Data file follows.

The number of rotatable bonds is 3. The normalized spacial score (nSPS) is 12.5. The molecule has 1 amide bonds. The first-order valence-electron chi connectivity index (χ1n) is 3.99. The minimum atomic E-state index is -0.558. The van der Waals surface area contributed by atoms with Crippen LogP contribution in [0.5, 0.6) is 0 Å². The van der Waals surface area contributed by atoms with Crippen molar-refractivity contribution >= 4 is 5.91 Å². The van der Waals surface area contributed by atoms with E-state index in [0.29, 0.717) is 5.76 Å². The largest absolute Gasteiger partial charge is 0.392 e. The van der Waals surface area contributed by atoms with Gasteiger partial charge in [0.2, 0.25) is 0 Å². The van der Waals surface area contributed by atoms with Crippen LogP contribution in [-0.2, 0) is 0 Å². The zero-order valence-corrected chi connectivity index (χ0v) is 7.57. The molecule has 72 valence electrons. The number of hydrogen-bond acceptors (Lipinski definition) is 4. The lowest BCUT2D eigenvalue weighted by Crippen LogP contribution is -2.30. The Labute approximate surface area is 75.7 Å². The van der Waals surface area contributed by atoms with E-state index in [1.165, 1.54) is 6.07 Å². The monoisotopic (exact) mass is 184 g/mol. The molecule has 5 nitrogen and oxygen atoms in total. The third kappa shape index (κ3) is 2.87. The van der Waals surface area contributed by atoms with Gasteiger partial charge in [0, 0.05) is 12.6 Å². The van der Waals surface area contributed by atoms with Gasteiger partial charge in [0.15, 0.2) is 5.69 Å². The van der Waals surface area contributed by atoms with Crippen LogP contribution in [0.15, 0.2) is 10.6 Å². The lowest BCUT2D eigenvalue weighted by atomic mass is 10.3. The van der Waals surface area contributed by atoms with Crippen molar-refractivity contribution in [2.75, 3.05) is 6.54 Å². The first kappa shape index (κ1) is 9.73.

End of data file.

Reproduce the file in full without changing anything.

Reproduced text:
The number of rotatable bonds is 3. The normalized spacial score (nSPS) is 12.5. The molecule has 1 amide bonds. The first-order valence-electron chi connectivity index (χ1n) is 3.99. The minimum atomic E-state index is -0.558. The van der Waals surface area contributed by atoms with Crippen LogP contribution in [0.5, 0.6) is 0 Å². The van der Waals surface area contributed by atoms with Crippen molar-refractivity contribution >= 4 is 5.91 Å². The van der Waals surface area contributed by atoms with E-state index in [0.29, 0.717) is 5.76 Å². The largest absolute Gasteiger partial charge is 0.392 e. The van der Waals surface area contributed by atoms with Gasteiger partial charge in [0.2, 0.25) is 0 Å². The van der Waals surface area contributed by atoms with Crippen LogP contribution in [-0.2, 0) is 0 Å². The zero-order valence-corrected chi connectivity index (χ0v) is 7.57. The molecule has 72 valence electrons. The number of hydrogen-bond acceptors (Lipinski definition) is 4. The lowest BCUT2D eigenvalue weighted by Crippen LogP contribution is -2.30. The Labute approximate surface area is 75.7 Å². The van der Waals surface area contributed by atoms with E-state index in [1.165, 1.54) is 6.07 Å². The monoisotopic (exact) mass is 184 g/mol. The molecule has 5 nitrogen and oxygen atoms in total. The third kappa shape index (κ3) is 2.87. The van der Waals surface area contributed by atoms with Gasteiger partial charge in [0, 0.05) is 12.6 Å². The van der Waals surface area contributed by atoms with Gasteiger partial charge in [0.15, 0.2) is 5.69 Å². The van der Waals surface area contributed by atoms with Crippen LogP contribution in [0.15, 0.2) is 10.6 Å². The lowest BCUT2D eigenvalue weighted by atomic mass is 10.3. The van der Waals surface area contributed by atoms with Crippen molar-refractivity contribution in [2.75, 3.05) is 6.54 Å². The first kappa shape index (κ1) is 9.73.